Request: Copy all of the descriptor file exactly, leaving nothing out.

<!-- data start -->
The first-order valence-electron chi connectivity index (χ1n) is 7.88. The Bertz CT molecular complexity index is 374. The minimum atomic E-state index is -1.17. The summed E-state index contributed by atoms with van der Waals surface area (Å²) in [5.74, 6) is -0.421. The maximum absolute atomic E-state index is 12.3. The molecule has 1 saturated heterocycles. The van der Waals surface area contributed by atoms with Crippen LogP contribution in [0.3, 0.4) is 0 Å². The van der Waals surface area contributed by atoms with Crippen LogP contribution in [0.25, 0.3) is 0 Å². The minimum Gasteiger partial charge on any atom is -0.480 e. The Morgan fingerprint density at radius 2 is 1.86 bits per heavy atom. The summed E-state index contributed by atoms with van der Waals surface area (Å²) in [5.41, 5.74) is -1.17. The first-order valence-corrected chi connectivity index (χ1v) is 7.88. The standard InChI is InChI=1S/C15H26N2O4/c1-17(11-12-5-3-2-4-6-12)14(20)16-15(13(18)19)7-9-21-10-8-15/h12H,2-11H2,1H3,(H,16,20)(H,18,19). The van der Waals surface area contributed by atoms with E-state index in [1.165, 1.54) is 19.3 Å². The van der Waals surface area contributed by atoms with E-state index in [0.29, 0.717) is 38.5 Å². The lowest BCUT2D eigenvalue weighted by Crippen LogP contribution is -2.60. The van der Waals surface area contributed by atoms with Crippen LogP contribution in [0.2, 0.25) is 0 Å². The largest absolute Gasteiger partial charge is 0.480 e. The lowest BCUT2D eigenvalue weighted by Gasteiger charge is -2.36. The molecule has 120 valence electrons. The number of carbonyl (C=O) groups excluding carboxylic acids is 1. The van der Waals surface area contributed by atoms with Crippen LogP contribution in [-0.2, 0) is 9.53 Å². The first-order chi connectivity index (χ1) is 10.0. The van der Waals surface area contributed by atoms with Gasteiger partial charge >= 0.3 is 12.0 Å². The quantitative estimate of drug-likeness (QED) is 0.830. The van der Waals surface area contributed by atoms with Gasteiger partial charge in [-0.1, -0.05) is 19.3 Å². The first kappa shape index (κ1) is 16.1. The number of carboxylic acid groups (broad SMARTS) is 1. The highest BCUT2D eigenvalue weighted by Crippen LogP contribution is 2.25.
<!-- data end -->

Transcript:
The first-order valence-electron chi connectivity index (χ1n) is 7.88. The Bertz CT molecular complexity index is 374. The minimum atomic E-state index is -1.17. The summed E-state index contributed by atoms with van der Waals surface area (Å²) in [5.74, 6) is -0.421. The maximum absolute atomic E-state index is 12.3. The molecule has 1 saturated heterocycles. The van der Waals surface area contributed by atoms with Crippen LogP contribution in [0.3, 0.4) is 0 Å². The van der Waals surface area contributed by atoms with Crippen LogP contribution in [0.25, 0.3) is 0 Å². The minimum Gasteiger partial charge on any atom is -0.480 e. The Morgan fingerprint density at radius 2 is 1.86 bits per heavy atom. The summed E-state index contributed by atoms with van der Waals surface area (Å²) in [5.41, 5.74) is -1.17. The first-order valence-corrected chi connectivity index (χ1v) is 7.88. The standard InChI is InChI=1S/C15H26N2O4/c1-17(11-12-5-3-2-4-6-12)14(20)16-15(13(18)19)7-9-21-10-8-15/h12H,2-11H2,1H3,(H,16,20)(H,18,19). The van der Waals surface area contributed by atoms with E-state index in [1.165, 1.54) is 19.3 Å². The van der Waals surface area contributed by atoms with E-state index in [0.29, 0.717) is 38.5 Å². The lowest BCUT2D eigenvalue weighted by Crippen LogP contribution is -2.60. The van der Waals surface area contributed by atoms with Crippen LogP contribution in [0.2, 0.25) is 0 Å². The largest absolute Gasteiger partial charge is 0.480 e. The lowest BCUT2D eigenvalue weighted by Gasteiger charge is -2.36. The molecule has 120 valence electrons. The number of carbonyl (C=O) groups excluding carboxylic acids is 1. The van der Waals surface area contributed by atoms with Crippen LogP contribution in [-0.2, 0) is 9.53 Å². The first-order chi connectivity index (χ1) is 10.0. The van der Waals surface area contributed by atoms with Gasteiger partial charge >= 0.3 is 12.0 Å². The quantitative estimate of drug-likeness (QED) is 0.830. The van der Waals surface area contributed by atoms with Gasteiger partial charge in [-0.1, -0.05) is 19.3 Å². The first kappa shape index (κ1) is 16.1. The number of carboxylic acid groups (broad SMARTS) is 1. The highest BCUT2D eigenvalue weighted by Crippen LogP contribution is 2.25.